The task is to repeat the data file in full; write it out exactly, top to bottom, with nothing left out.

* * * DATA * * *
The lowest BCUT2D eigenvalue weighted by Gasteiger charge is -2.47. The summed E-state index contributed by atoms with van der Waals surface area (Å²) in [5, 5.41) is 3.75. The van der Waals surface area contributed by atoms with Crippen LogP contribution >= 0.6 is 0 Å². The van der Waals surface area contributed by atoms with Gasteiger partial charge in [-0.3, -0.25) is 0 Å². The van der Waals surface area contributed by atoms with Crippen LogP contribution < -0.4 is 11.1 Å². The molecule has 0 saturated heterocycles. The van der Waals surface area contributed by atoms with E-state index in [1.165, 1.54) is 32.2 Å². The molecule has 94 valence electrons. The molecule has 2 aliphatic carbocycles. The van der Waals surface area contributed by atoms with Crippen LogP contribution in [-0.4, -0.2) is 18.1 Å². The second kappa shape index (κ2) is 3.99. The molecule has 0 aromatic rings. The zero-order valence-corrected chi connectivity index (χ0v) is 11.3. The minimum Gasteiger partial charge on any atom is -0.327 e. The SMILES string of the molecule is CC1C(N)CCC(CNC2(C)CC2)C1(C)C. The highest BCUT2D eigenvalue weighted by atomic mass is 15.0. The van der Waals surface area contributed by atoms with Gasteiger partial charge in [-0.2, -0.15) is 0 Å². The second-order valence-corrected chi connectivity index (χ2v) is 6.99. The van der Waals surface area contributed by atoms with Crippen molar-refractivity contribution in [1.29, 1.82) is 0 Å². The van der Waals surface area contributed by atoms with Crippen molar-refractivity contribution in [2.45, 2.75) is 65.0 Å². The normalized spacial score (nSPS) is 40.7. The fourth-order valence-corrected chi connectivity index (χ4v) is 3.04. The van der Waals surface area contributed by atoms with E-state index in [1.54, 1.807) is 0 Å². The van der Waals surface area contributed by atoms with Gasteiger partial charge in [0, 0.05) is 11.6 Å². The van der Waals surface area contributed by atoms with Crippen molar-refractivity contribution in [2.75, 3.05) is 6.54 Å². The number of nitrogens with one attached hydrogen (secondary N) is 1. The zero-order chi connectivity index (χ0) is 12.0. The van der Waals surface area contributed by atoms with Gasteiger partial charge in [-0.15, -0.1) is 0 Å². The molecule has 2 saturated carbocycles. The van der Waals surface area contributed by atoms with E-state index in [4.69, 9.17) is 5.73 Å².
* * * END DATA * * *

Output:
The lowest BCUT2D eigenvalue weighted by Gasteiger charge is -2.47. The summed E-state index contributed by atoms with van der Waals surface area (Å²) in [5, 5.41) is 3.75. The van der Waals surface area contributed by atoms with Crippen LogP contribution >= 0.6 is 0 Å². The van der Waals surface area contributed by atoms with Gasteiger partial charge in [-0.3, -0.25) is 0 Å². The van der Waals surface area contributed by atoms with Crippen LogP contribution < -0.4 is 11.1 Å². The molecule has 0 saturated heterocycles. The van der Waals surface area contributed by atoms with E-state index in [1.165, 1.54) is 32.2 Å². The molecule has 94 valence electrons. The molecule has 2 aliphatic carbocycles. The van der Waals surface area contributed by atoms with Crippen LogP contribution in [-0.4, -0.2) is 18.1 Å². The second kappa shape index (κ2) is 3.99. The molecule has 0 aromatic rings. The zero-order valence-corrected chi connectivity index (χ0v) is 11.3. The minimum Gasteiger partial charge on any atom is -0.327 e. The SMILES string of the molecule is CC1C(N)CCC(CNC2(C)CC2)C1(C)C. The highest BCUT2D eigenvalue weighted by atomic mass is 15.0. The van der Waals surface area contributed by atoms with Gasteiger partial charge in [-0.2, -0.15) is 0 Å². The second-order valence-corrected chi connectivity index (χ2v) is 6.99. The van der Waals surface area contributed by atoms with Crippen molar-refractivity contribution in [1.29, 1.82) is 0 Å². The van der Waals surface area contributed by atoms with Crippen molar-refractivity contribution in [2.45, 2.75) is 65.0 Å². The normalized spacial score (nSPS) is 40.7. The fourth-order valence-corrected chi connectivity index (χ4v) is 3.04. The van der Waals surface area contributed by atoms with E-state index in [1.54, 1.807) is 0 Å². The van der Waals surface area contributed by atoms with Gasteiger partial charge in [0, 0.05) is 11.6 Å². The van der Waals surface area contributed by atoms with Crippen molar-refractivity contribution in [2.75, 3.05) is 6.54 Å². The number of nitrogens with one attached hydrogen (secondary N) is 1. The zero-order chi connectivity index (χ0) is 12.0. The van der Waals surface area contributed by atoms with Gasteiger partial charge in [-0.15, -0.1) is 0 Å². The molecule has 2 saturated carbocycles. The van der Waals surface area contributed by atoms with E-state index in [4.69, 9.17) is 5.73 Å².